George Washington's Secret Navy: How the American Revolution Went to Sea by James Nelson. Paperback seems to be out of print, but available from secondary sellers, hardcover affordable. 320 pages, 4.7 stars. From the author of the critically acclaimed Benedict Arnold's Navy, here is the story of how America's first commander-in-chief--whose previous military experience had been entirely on land--nursed the fledgling American Revolution through a season of stalemate by sending troops to sea. 2009 recipient of the Samuel Eliot Morison Award for excellence in naval literature. Here is a review of the book.

Atlantic Kingdom: Americas Contest with Cunard in the Age of Sail and Steam  by John Butler (local author). 280 pages, unrated.  Atlantic Kingdom pays tribute to the Americans who challenged Cunard, the shipping company that held a monopoly on North Atlantic trade routes in the nineteenth century. In an era when civilization first grappled with large-scale technology and creative industries promised a new standard of living, competition for control over maritime trade was fierce. Cornelius Vanderbilt and P. T. Barnum were among those who battled like mythical gods for control of their domains. These titans of the Atlantic left behind them a wreckage of human lives, lost ships, and squandered fortunes in their failed bids for supremacy of the seas. Here is a review of the book.

Other American History

William Cooper's Town: Power and Persuasion on the Frontier of the Early American Republic by Alan Taylor. (427 pages of text), 4.6 stars. Winner of the Bancroft, Beveridge and Pulitzer prizes, this book presents the story of two men, William Cooper and his son, the novelist James Fenimore Cooper, who embodied the contradictions that divided America in the early years of the Republic. Taylor shows how Americans resolved their revolution through the creation of new social forms and new stories that evolved with the expansion of our frontier. Read a review of the book in the Smithsonian magazine. Here is a C-Span video of Alan Taylor's presentation of the book. One of final four in History Book Club voting.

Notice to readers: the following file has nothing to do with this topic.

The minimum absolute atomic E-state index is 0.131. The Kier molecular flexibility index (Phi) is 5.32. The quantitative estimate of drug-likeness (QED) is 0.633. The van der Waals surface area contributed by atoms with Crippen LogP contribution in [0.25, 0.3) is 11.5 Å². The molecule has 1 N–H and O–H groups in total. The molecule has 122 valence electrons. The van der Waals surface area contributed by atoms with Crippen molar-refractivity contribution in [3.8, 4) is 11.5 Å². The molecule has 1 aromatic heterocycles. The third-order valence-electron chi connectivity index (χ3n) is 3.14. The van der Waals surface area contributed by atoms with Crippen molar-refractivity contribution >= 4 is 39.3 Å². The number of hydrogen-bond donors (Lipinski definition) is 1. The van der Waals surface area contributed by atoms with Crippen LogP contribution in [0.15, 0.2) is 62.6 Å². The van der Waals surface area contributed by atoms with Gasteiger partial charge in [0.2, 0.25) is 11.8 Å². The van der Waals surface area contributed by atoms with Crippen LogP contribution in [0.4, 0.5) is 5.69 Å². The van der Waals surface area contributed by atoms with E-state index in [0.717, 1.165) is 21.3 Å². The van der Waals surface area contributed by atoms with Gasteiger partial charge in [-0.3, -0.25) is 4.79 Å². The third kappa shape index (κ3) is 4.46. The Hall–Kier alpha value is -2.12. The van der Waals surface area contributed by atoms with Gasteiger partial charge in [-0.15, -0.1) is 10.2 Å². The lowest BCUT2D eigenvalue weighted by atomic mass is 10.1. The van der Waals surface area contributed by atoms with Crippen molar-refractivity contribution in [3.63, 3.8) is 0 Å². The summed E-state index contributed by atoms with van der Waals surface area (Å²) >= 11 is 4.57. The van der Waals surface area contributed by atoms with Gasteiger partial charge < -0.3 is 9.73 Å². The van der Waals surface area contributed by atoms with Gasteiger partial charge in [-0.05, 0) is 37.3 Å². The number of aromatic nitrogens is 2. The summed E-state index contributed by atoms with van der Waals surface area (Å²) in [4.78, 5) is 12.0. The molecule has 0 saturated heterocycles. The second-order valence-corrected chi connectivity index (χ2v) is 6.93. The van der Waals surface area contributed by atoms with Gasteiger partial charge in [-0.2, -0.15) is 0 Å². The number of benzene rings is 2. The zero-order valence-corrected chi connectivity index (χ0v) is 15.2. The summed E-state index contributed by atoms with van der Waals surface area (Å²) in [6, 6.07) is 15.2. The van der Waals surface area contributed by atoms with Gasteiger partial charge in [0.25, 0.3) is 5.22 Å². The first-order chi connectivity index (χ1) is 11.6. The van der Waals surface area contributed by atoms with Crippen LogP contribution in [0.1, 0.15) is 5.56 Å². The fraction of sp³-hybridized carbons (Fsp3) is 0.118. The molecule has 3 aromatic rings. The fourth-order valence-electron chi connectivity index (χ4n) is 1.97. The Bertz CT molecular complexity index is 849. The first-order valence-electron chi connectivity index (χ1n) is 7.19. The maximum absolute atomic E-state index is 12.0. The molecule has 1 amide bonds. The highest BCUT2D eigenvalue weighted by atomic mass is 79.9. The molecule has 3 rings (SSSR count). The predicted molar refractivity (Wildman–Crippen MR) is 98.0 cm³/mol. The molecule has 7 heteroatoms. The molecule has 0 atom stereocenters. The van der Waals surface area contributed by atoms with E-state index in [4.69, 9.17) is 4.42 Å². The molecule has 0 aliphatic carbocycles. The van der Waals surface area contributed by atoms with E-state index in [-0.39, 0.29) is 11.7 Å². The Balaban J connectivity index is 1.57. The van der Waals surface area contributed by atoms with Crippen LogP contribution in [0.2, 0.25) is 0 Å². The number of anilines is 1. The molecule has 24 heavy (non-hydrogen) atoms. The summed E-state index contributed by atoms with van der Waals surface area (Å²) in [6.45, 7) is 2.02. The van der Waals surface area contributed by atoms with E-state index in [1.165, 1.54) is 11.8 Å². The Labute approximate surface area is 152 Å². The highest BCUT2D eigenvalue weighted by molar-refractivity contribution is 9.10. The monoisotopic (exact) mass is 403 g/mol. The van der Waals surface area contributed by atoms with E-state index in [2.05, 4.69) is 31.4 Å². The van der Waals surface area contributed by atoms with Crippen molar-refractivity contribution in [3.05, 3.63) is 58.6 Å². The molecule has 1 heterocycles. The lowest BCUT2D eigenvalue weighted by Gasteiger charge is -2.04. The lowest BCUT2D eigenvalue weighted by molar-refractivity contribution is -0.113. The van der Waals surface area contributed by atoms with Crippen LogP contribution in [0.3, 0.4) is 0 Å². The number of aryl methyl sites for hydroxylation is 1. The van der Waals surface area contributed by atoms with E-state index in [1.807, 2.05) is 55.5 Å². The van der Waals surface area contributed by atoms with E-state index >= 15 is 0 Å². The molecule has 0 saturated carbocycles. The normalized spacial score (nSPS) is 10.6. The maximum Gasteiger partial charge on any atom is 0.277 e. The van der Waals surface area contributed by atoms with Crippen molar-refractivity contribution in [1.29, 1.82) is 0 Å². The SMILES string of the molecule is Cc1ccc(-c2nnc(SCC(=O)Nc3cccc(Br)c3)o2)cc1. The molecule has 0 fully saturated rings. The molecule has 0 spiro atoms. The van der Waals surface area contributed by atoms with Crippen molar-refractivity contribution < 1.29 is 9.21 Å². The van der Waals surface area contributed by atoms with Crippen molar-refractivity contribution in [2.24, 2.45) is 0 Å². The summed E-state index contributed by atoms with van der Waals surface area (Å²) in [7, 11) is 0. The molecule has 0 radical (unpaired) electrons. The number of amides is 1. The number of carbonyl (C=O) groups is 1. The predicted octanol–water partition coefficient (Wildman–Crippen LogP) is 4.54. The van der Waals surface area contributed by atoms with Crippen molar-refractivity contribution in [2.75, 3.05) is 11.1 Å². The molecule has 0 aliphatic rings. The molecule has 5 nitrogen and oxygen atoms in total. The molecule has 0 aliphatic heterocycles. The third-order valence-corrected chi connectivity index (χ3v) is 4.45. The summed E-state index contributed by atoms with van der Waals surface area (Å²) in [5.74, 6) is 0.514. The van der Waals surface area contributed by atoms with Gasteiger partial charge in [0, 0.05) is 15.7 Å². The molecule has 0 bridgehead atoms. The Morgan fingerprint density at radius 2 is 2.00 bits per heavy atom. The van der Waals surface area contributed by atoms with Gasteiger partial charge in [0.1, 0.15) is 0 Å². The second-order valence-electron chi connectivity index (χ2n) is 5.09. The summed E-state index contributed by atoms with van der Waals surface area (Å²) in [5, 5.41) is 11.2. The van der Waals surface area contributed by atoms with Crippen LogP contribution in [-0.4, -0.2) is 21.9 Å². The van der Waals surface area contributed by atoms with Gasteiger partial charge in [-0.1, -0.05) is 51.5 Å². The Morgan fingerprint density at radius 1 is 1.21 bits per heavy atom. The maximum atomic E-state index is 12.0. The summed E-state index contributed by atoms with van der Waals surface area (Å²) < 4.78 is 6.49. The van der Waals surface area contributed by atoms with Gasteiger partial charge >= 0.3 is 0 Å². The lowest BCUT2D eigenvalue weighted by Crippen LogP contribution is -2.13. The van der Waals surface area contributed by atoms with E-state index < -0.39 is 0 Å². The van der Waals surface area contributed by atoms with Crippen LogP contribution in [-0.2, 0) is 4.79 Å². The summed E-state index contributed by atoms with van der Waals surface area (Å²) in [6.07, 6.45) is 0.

The Fiery Trial: Abraham Lincoln and American Slavery by Eric Foner. 448 pages (336 pages of text), 4.6 stars. Winner of the Pulitzer, Bancroft, and Lincoln Prizes. this landmark work gives us a definitive account of Lincoln's lifelong engagement with the nation's critical issue: American slavery. A master historian, Eric Foner draws Lincoln and the broader history of the period into perfect balance. We see Lincoln, a pragmatic politician grounded in principle, deftly navigating the dynamic politics of antislavery, secession, and civil war. Lincoln's greatness emerges from his capacity for moral and political growth. Here is the New York Times review of the book. Here is a long video of the C-Span interview of Eric Foner on the book.

Fierce Patriot: The Tangled Lives of William Tecumseh Sherman by Robert L. O'Connell. 4.3 out of 5 stars, 432 pages of which about 350 are text. Sherman is best known as a Civil War General, but his service began in the Seminole War in Florida, and continued after the Civil War as Commanding General of the Army during the Indian Wars when he took responsibility for the safety of the transcontinental railways. This book is described as less a military history of his campaigns (although the Washington Post liked the description of the March to the Sea) than a biography of a complicated man and his development as a military expert. Here is a review of the book in The Economist magazine.